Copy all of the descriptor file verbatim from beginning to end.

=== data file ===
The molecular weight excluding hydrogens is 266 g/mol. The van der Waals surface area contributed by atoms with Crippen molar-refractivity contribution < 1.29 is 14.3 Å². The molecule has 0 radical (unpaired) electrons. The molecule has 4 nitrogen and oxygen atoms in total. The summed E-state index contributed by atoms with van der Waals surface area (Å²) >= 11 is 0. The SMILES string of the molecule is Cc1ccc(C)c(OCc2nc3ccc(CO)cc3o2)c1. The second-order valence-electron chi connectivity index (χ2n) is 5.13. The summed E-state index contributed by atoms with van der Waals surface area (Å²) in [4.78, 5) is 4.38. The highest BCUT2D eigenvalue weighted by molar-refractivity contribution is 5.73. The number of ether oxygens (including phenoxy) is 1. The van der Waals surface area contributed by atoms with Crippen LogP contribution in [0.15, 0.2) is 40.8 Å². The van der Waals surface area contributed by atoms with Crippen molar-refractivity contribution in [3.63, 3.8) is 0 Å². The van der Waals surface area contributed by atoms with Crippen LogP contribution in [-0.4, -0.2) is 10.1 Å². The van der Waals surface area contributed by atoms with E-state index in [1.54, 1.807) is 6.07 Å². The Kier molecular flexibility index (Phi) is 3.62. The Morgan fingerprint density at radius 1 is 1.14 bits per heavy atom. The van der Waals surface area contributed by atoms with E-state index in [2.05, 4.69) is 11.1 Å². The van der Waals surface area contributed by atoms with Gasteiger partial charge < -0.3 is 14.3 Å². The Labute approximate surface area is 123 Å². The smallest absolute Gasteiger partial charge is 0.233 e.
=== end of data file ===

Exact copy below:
The molecular weight excluding hydrogens is 266 g/mol. The van der Waals surface area contributed by atoms with Crippen molar-refractivity contribution < 1.29 is 14.3 Å². The molecule has 0 radical (unpaired) electrons. The molecule has 4 nitrogen and oxygen atoms in total. The summed E-state index contributed by atoms with van der Waals surface area (Å²) >= 11 is 0. The SMILES string of the molecule is Cc1ccc(C)c(OCc2nc3ccc(CO)cc3o2)c1. The second-order valence-electron chi connectivity index (χ2n) is 5.13. The summed E-state index contributed by atoms with van der Waals surface area (Å²) in [4.78, 5) is 4.38. The highest BCUT2D eigenvalue weighted by molar-refractivity contribution is 5.73. The number of ether oxygens (including phenoxy) is 1. The van der Waals surface area contributed by atoms with Crippen LogP contribution in [0.15, 0.2) is 40.8 Å². The van der Waals surface area contributed by atoms with Crippen molar-refractivity contribution in [3.63, 3.8) is 0 Å². The van der Waals surface area contributed by atoms with Crippen LogP contribution in [-0.4, -0.2) is 10.1 Å². The van der Waals surface area contributed by atoms with E-state index in [1.54, 1.807) is 6.07 Å². The Kier molecular flexibility index (Phi) is 3.62. The Morgan fingerprint density at radius 1 is 1.14 bits per heavy atom. The van der Waals surface area contributed by atoms with E-state index in [2.05, 4.69) is 11.1 Å². The van der Waals surface area contributed by atoms with Gasteiger partial charge < -0.3 is 14.3 Å². The Labute approximate surface area is 123 Å². The smallest absolute Gasteiger partial charge is 0.233 e.